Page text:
Cost Usually charged by kilo-character (KC) Usually charged by document Irrelevant. The price depends on the provider, so it is irrelevant to EDI or API. EDI software is very expensive. API software is less expensive.
Common use cases Batch data conversion of bundled information via system-to-system
Connect to external trading partners via VAN
Real-time single request for information
Connect to API-enabled cloud applications
Misleading. B2B communication for both single and batch payloads is a common scenario for APIs. Public-facing APIs are de facto a standard these days.

The general premise of the "EDI vs API" stereotype is one-sided and usually presented from an EDI-defending perspective as a warning for anyone who might consider a different solution to their business problems.

The goal of this article is not to favor API or EDI but instead to show that there are no technical or other impediments for EDI and API to co-exist and complement each other.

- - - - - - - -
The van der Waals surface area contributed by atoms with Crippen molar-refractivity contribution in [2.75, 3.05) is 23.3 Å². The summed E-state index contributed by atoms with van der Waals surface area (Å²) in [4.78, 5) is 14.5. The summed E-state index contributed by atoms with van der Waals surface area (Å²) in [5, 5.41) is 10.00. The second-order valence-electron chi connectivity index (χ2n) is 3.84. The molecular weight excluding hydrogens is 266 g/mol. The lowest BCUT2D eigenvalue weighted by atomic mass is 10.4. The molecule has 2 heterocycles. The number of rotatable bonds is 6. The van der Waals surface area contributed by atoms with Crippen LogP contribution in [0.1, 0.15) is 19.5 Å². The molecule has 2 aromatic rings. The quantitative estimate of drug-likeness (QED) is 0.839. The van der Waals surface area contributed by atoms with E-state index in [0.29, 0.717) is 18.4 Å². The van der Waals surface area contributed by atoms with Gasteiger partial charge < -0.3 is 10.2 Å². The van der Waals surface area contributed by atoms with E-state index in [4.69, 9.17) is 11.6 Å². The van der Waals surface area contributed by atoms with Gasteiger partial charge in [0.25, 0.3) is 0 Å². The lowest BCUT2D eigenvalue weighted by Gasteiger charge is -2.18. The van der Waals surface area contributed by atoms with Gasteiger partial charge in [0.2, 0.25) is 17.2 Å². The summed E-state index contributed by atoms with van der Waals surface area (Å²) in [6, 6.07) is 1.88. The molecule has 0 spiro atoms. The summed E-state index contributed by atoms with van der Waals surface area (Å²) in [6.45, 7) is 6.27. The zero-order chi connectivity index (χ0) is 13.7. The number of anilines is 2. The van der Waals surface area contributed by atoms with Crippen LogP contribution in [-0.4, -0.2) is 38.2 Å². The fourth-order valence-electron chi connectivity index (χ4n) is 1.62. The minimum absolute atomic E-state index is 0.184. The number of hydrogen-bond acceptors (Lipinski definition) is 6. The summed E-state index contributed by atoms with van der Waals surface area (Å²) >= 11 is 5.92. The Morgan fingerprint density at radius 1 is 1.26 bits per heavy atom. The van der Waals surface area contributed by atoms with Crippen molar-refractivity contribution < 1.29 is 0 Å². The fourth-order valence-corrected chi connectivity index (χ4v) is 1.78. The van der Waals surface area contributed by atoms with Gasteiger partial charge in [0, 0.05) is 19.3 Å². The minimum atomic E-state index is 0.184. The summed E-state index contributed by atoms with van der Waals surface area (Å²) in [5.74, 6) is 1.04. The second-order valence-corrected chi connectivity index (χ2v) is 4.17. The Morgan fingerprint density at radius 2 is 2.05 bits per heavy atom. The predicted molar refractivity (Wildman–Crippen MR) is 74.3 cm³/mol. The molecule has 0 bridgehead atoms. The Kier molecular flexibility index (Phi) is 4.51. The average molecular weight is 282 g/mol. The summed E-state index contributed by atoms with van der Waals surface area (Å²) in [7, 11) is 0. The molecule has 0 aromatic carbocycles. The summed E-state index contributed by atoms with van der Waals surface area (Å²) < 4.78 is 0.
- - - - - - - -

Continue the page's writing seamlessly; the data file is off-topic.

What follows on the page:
It is obvious that a lot of the confusion in the definition of EDI and API is caused by the assumption that the common implementations of EDI and API are radically different, e.g.,

  • API is the synchronous exchange of small payloads in JSON format via HTTP
  • EDI is the asynchronous exchange of batches of X12 or EDIFACT transactions as text files over AS2

The "EDI vs API" articles main point is that the two mainstream implementations are so widespread that replacing one with the other would be a very complex and costly task. But they fail to develop this point further and provide an assessment on the option of utilizing a hybrid EDI and API solution or complementing EDI with API.



Let's be honest. EDI and API, as definitions, start from two different perspectives - EDI from the business  side and API from the developers' side. However, at the end of the day, they both converge to the same junction and can be explained as a secure exchange of formatted data. It doesn't matter how the data is formatted, whether it's business or application data, and how it is transported. All these secondary factors are due to the particular software, brand, and implementation.

The general conclusion about EDI and API can be summarized as follows:

  • EDI and API exchange formatted data. The data adheres to standards (X12, EDIFACT, API docs). These standards must be agreed by the partners involved, although EDI provides centralized governance for standards.